As I didn’t want to entirely do without a work surface on my WorkMo and I liked the idea of being able to clamp things vertically, especially when machining edges on the big worktable, I opted for a perforated panel at the top of the WorkMo. This quickly proved its worth when sanding milled leaf-shaped cut-outs.

On the right of my WorkMo I’ve also attached two trays.

At the top there’s a large one, I use for instance to put down fittings, packets of screws or my cordless power screwdriver. Then there’s the narrow tray at the bottom. where I can store glass cleaner, glue, plastic cleaner and drinks.

Additional perforated plates on the left let me attach a range of holders available from Sortimo. Here, however, you can also attach holders you’ve built yourself. I’ve made two holders for instance, for storing my cordless power screwdriver.

I also recommend getting the Sortimo anti-theft device if you want to stop your tools from being borrowed by lazy colleagues who can’t find their own among their chaos. This accessory features screw-on, angled panels operating like a piano hinge, which are swivelled in front of the drawers and secured with a lock. This prevents access to the tools.

Let’s now finish with what I consider to be the plus points of the WorkMo:

  1. I’m extremely mobile, whether on site or at the workshop and never have to trail back and forth needlessly to the tool cabinet again.
  2. Customisable and extendible as required.
  3. A true all-rounder – not just a standard tool trolley, but a workbench and a tool trolley rolled in one.
  4. Very high-quality workmanship and durability.
  5. It’s got something to offer all trades.
  6. A system concept that extends to the van racking system.
  7. In combination with the grid table, I can clamp and process workpieces safely.

Do I see any potential for improvement and if so, where?

  1. It’s a pity that when the WorkMo is equipped with the anti-theft protection, it covers up the screw holes on the side where you normally attach trays and other holders. A second row of holes would perhaps be nice here.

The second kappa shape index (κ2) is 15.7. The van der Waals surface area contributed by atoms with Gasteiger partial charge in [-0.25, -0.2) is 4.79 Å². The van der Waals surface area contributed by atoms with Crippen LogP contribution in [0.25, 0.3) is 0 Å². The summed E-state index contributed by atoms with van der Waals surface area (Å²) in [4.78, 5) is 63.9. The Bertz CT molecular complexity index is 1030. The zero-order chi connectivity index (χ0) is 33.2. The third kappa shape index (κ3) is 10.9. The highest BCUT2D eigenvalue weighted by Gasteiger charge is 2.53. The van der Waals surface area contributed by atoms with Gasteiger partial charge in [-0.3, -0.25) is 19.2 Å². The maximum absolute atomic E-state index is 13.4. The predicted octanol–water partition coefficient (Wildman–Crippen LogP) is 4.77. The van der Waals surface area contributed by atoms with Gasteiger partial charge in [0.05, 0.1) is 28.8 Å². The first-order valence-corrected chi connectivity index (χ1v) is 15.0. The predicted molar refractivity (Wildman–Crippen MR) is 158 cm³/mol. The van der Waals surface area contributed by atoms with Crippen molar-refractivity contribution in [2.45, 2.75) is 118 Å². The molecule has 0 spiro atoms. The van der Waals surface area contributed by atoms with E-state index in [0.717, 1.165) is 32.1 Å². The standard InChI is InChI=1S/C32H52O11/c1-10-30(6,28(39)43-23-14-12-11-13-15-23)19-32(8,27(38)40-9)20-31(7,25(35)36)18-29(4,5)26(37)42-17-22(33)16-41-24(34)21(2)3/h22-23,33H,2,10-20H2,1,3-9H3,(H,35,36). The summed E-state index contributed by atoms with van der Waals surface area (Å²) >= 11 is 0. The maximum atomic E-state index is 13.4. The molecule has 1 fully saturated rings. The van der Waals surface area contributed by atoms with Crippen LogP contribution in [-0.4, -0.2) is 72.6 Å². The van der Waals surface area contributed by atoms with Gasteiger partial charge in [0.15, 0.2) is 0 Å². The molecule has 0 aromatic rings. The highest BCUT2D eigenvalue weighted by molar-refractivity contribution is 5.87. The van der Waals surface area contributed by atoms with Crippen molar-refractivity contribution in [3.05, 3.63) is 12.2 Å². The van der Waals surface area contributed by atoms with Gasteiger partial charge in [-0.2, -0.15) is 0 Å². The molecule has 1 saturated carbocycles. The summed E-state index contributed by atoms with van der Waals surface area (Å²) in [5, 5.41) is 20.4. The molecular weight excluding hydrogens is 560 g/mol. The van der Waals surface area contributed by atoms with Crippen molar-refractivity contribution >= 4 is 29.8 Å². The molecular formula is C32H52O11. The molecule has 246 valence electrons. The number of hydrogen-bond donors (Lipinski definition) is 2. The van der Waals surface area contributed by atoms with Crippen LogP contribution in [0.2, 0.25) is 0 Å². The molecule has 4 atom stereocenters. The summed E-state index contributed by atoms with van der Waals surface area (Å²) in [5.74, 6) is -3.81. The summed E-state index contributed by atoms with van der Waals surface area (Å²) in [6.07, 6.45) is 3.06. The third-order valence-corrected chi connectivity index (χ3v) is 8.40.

2. I’d also like the range of holders to be extended.
  3. It would be helpful if the drawers for the L-BOXXes were adapted with clips so slightly smaller system boxes from other providers would fit in them, for example.
  4. Another advantage would be to attach a large panel to the rear of the WorkMo so you could affix large plans and drawings for use in the workshop. A sort of magnetic board that extends above the module – like a perforated plate for tools. However, this would be more for use at the workshop or during construction at trade fairs.

The above points aren’t defects or disadvantages that have come to light during use, but rather things I think would be worth taking into consideration for the future.


My verdict, short and sweet: I wouldn’t want to do without the WorkMo in our workshop.
It’s great always having the tools you need with you and being able to take them wherever you want. It’s not just a tool trolley – but a workbench and tool cabinet rolled into one!

I can recommend the WorkMo to anyone who sets store by convenience and mobility, whether on site or back at the company.

Michael Schmid Master joiner

What’s next?

In future I’d like to extend my WorkMo to include the large worktable and also apply the grid concept in the tabletop for larger items.

It has been a pleasure for me to share my WorkMo experience with my colleagues and hope I’ve given you some helpful information about the WorkMo.

Many thanks for your attention. I now wish you every enjoyment when using the WorkMo.

Yours sincerely,
Michael Schmid
Master joiner